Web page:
Prominent among the unprejudiced class of workers who now appeared was the brilliant young Frenchman Louis Antoine Desmoulins, who studied first under the tutorage of the famous Magendie, and published jointly with him a classical work on the nervous system of vertebrates in 1825. Desmoulins made at least one discovery of epochal importance. He observed that the brains of persons dying in old age were lighter than the average and gave visible evidence of atrophy, and he reasoned that such decay is a normal accompaniment of senility. No one nowadays would question the accuracy of this observation, but the scientific world was not quite ready for it in 1825; for when Desmoulins announced his discovery to the French Academy, that august and somewhat patriarchal body was moved to quite unscientific wrath, and forbade the young iconoclast the privilege of further hearings. From which it is evident that the partially liberated spirit of the new psychology had by no means freed itself altogether, at the close of the first quarter of the nineteenth century, from the metaphysical cobwebs of its long incarceration.


While studies of the brain were thus being inaugurated, the nervous system, which is the channel of communication between the brain and the outside world, was being interrogated with even more tangible results. The inaugural discovery was made in 1811 by Dr. (afterwards Sir Charles) Bell,[1] the famous English surgeon and experimental physiologist. It consisted of the observation that the anterior roots of the spinal nerves are given over to the function of conveying motor impulses from the brain outward, whereas the posterior roots convey solely sensory impulses to the brain from without. Hitherto it had been supposed that all nerves have a similar function, and the peculiar distribution of the spinal nerves had been an unsolved puzzle.

Bell's discovery was epochal; but its full significance was not appreciated for a decade, nor, indeed, was its validity at first admitted. In Paris, in particular, then the court of final appeal in all matters scientific, the alleged discovery was looked at askance, or quite ignored. But in 1823 the subject was taken up by the recognized leader of French physiology—Francois Magendie—in the course of his comprehensive experimental studies of the nervous system, and Bell's conclusions were subjected to the most rigid experimental tests and found altogether valid. Bell himself, meanwhile, had turned his attention to the cranial nerves, and had proved that these also are divisible into two sets—sensory and motor. Sometimes, indeed, the two sets of filaments are combined into one nerve cord, but if traced to their origin these are found to arise from different brain centres. Thus it was clear that a hitherto unrecognized duality of function pertains to the entire extra-cranial nervous system. Any impulse sent from the periphery to the brain must be conveyed along a perfectly definite channel; the response from the brain, sent out to the peripheral muscles, must traverse an equally definite and altogether different course. If either channel is interrupted—as by the section of its particular nerve tract—the corresponding message is denied transmission as effectually as an electric current is stopped by the section of the transmitting wire.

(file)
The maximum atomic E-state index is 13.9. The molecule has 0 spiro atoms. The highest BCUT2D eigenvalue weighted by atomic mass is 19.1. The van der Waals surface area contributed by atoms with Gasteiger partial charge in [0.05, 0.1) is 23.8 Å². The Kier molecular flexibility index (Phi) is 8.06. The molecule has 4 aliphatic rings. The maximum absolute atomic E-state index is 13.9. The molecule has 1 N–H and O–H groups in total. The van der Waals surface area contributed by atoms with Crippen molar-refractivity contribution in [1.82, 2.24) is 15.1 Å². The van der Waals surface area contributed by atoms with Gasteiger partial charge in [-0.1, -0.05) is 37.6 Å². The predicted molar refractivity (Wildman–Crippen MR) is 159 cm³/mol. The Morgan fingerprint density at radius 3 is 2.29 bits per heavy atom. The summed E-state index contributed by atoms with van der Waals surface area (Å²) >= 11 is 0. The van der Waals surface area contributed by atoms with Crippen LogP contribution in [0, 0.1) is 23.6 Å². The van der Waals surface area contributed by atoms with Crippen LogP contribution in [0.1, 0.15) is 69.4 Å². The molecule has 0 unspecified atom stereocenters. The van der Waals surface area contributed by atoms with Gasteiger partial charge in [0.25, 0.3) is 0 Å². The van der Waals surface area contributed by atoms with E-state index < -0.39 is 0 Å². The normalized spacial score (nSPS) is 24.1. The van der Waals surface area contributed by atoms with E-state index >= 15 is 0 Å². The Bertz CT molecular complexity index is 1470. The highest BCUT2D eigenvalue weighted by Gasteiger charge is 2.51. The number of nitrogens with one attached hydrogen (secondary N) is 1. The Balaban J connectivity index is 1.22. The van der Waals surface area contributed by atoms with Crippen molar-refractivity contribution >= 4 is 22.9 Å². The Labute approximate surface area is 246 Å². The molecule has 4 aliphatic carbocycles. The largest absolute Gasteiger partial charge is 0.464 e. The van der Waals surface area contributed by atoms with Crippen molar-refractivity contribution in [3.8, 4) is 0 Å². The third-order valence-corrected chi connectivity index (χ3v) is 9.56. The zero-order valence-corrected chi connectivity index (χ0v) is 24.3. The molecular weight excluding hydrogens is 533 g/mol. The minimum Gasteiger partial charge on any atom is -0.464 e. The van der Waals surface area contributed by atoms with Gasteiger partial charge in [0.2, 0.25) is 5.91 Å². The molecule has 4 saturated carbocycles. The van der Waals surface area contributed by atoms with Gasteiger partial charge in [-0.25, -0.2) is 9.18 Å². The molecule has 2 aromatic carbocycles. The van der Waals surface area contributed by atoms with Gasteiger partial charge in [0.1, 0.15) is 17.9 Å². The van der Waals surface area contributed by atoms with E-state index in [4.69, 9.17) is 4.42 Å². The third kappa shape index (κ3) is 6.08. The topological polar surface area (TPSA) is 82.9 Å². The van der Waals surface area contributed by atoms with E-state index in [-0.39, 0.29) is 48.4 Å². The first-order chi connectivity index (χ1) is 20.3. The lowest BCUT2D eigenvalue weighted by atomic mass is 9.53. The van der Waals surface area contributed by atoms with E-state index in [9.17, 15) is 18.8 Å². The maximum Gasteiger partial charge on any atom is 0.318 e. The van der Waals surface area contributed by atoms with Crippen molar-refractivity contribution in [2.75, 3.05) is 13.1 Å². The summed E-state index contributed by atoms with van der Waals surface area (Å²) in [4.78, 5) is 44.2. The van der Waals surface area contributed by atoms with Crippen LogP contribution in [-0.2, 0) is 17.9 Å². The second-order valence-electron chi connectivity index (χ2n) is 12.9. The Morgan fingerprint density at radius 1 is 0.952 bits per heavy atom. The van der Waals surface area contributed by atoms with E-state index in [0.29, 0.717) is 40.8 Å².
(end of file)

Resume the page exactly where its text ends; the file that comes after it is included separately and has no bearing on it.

Experimenters everywhere soon confirmed the observations of Bell and Magendie, and, as always happens after a great discovery, a fresh impulse was given to investigations in allied fields. Nevertheless, a full decade elapsed before another discovery of comparable importance was made. Then Marshall Hall, the most famous of English physicians of his day, made his classical observations on the phenomena that henceforth were to be known as reflex action. In 1832, while experimenting one day with a decapitated newt, he observed that the headless creature's limbs would contract in direct response to certain stimuli. Such a response could no longer be secured if the spinal nerves supplying a part were severed. Hence it was clear that responsive centres exist in the spinal cord capable of receiving a sensory message and of transmitting a motor impulse in reply—a function hitherto supposed to be reserved for the brain. Further studies went to show that such phenomena of reflex action on the part of centres lying outside the range of consciousness, both in the spinal cord and in the brain itself, are extremely common; that, in short, they enter constantly into the activities of every living organism and have a most important share in the sum total of vital movements. Hence, Hall's discovery must always stand as one of the great mile-stones of the advance of neurological science.

Hall gave an admirably clear and interesting account of his experiments and conclusions in a paper before the Royal Society, "On the Reflex Functions of the Medulla Oblongata and the Medulla Spinalis," from which, as published in the Transactions of the society for 1833, we may quote at some length:

"In the entire animal, sensation and voluntary motion, functions of the cerebrum, combine with the functions of the medulla oblongata and medulla spinalis, and may therefore render it difficult or impossible to determine those which are peculiar to each; if, in an animal deprived of the brain, the spinal marrow or the nerves supplying the muscles be stimulated, those muscles, whether voluntary or respiratory, are equally thrown into contraction, and, it may be added, equally in the complete and in the mutilated animal; and, in the case of the nerves, equally in limbs connected with and detached from the spinal marrow.